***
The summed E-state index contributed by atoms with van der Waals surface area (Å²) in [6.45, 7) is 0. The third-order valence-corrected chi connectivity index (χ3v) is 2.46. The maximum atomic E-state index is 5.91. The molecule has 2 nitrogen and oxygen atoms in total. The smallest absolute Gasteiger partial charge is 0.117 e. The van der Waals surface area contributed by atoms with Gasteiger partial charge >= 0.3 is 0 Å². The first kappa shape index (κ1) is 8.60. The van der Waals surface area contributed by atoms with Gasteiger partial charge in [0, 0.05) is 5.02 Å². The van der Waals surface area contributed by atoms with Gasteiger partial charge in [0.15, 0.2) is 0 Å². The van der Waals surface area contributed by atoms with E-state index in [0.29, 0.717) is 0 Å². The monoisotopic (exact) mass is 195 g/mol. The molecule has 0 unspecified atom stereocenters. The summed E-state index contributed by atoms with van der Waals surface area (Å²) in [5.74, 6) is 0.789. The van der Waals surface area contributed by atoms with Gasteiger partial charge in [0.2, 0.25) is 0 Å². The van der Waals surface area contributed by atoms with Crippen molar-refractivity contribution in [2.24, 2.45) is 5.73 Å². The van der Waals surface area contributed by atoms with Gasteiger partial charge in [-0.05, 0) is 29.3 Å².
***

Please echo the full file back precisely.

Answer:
The summed E-state index contributed by atoms with van der Waals surface area (Å²) in [6.45, 7) is 0. The third-order valence-corrected chi connectivity index (χ3v) is 2.46. The maximum atomic E-state index is 5.91. The molecule has 2 nitrogen and oxygen atoms in total. The smallest absolute Gasteiger partial charge is 0.117 e. The van der Waals surface area contributed by atoms with Gasteiger partial charge >= 0.3 is 0 Å². The first kappa shape index (κ1) is 8.60. The van der Waals surface area contributed by atoms with Gasteiger partial charge in [0, 0.05) is 5.02 Å². The van der Waals surface area contributed by atoms with Gasteiger partial charge in [0.15, 0.2) is 0 Å². The van der Waals surface area contributed by atoms with E-state index in [0.29, 0.717) is 0 Å². The monoisotopic (exact) mass is 195 g/mol. The molecule has 0 unspecified atom stereocenters. The summed E-state index contributed by atoms with van der Waals surface area (Å²) in [5.74, 6) is 0.789. The van der Waals surface area contributed by atoms with Gasteiger partial charge in [0.2, 0.25) is 0 Å². The van der Waals surface area contributed by atoms with Crippen molar-refractivity contribution in [2.24, 2.45) is 5.73 Å². The van der Waals surface area contributed by atoms with Gasteiger partial charge in [-0.05, 0) is 29.3 Å².